A weakened team host world champions New Zealand today at the start of a four-week block of fixtures that Moore describes as more challenging than any they could potentially face at next year’s tournament.
Although the hard-nosed former hooker thinks England head coach Stuart Lancaster can not hide behind the injuries, he does have empathy for the man tasked with building a squad capable of winning the Webb Ellis trophy for a second time.
Injuries are part and parcel of a high-impact professional sport but England can feel particularly hard done to.
For this series alone they are without Geoff Parling, Alex Corbisiero, Mako Vunipola, Tom Youngs, Dan Cole, Ed Slater, Tom Croft and Manu Tuilagi.
With less than a year to go and just nine competitive matches remaining, Lancaster had hoped to be in the fine-tuning phase of his preparations for the 2015 Rugby World Cup.
But with so many new caps being blooded this week and in further matches against South Africa and Australia this month, Moore is worried that Lancaster is not being given chance to try out partnerships in key areas.
“The difficulty for Lancaster is this; he’s got nine games only in which to get a settled partnership at centre and a settled back three and at every turn he’s been unable to,” said Moore, who was capped 64 times between 1987 and 1995.
“Before the season, the only centre partnership that had not been tried was Tuilagi and Luther Burrell and neither of them are available now and there’s nothing you can do about that.
“That puts a lot of pressure on because at some point Lancaster is going to have to say ‘these are my two centres and this is my back three and they’re all going to have to play together, I’m sorry that’s it’.
“If you’re chopping and changing going into a World Cup then you’re almost done in my opinion.
“Imagine if everyone else is fit for the other teams, you’ll be playing against (New Zealand pair) Conrad Smith and Ma’a Nonu, who have over 80 games together.
“It affects the whole back line. It doesn’t matter how good the players are, if they’re not familiar with each other then they are not going to perform as well as if they are.
“Lancaster – and this is not his fault – just hasn’t had the centres there that I strongly believe he would have wanted to get into partnerships.”
Injuries to players in the front five, like Corbisiero and Launchbury, also pose problems because of the strain that is putting on the players coming in.
Moore added: “The way the game is played nowadays, people are told you’ve got 55, 60 minutes and I want you to go all out then we’ll put someone else on.
“You can’t do that if you haven’t got the cover. And you can’t rest people for games or rotate them, it’s much more difficult.
“England have a lot of injuries at the minute and are going to find it hard just to get through these games.
“In the end, all teams have injury problems and they can’t use that as an excuse, but I would say when you’re looking back at how they’ve done this autumn you would have to take that into account without using it as an excuse.”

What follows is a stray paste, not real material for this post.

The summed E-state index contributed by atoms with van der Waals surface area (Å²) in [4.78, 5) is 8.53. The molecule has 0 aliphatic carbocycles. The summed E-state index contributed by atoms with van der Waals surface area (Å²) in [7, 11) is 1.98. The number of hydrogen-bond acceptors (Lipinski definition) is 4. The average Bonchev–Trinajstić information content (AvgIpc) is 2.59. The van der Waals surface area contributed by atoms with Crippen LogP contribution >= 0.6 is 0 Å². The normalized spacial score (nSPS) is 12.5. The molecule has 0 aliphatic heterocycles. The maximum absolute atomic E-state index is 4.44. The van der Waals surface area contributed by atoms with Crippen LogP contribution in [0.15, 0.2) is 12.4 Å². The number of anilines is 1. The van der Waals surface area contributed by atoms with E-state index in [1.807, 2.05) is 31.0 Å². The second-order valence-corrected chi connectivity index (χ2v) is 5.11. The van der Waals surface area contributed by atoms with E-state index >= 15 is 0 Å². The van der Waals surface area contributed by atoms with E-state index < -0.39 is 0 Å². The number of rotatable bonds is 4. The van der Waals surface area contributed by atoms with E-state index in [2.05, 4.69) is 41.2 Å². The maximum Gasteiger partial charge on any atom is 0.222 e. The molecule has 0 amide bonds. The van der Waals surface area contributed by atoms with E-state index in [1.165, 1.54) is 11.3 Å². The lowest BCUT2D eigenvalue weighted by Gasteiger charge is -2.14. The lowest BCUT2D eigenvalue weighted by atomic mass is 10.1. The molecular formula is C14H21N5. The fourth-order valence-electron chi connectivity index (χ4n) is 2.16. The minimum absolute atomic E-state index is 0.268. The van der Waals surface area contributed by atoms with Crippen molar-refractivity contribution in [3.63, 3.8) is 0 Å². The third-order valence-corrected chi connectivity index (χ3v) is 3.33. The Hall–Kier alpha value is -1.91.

The series comes at such a juncture in the World Cup cycle that opinion is split as to which is the most pivotal game of the QBE series.
Richard Hill yesterday said he believed today’s game with the All Blacks is the most important, while Will Greenwood, in these pages three weeks ago, said it was next week’s opponents South Africa because they are the only team Lancaster’s England have not beaten.
For Moore, the most crucial game is the last one – against next year’s World Cup group phase opponents Australia.
“Minimum there needs to be two wins, one of which has to be Australia and it’s very important that they put a psychological marker down,” said Moore, with England also playing Samoa on the penultimate Saturday.
“When they come to play next year it’s nice to know that we’ve beaten them on our own patch.
“If they can beat any of the other big two, New Zealand or South Africa, then that would be a bonus, and for me that’s realistic.”
Given the injuries, Moore believes England cannot be judged too harshly on the evidence of these next four fixtures, barring a heavy defeat that would flag up serious concerns.
But when evaluating the impact of Lancaster, who like Halifax-raised Moore is an adopted Yorkshireman, the veteran believes the head coach has been a driving force in helping England regain respect in world rugby.
“When something goes well, the tendency is for people to look back and assume it was always going to go well,” said Moore, who was speaking to publicise his new book, What Goes On Tour, Stays on Tour, which was released this week.
“What you have to do when you’re assessing something correctly is you have to go back and look at the situation as it was when they were appointed.
“I go back and look at press cuttings and you would see people writing things like ‘English rugby in the gutter’, ‘this is a poisoned chalice’, ‘never been at a lower ebb’.
“Now they may have been hyped for journalistic purposes, but that was the sentiment.
“Now look at how they are being talked about; as a professional team, one the All Blacks respect enormously, and you are in a situation where if they can get a centre partnership and a back three, they won’t be favourites, but they have a chance at winning a World Cup.
“In 2011, they were nowhere near the pace. That won’t be the case this time. Lancaster, therefore, must get that credit.”
What Goes on Tour Stays on Tour by Brian Moore (published by Simon and Schuster, hardback priced £18.99).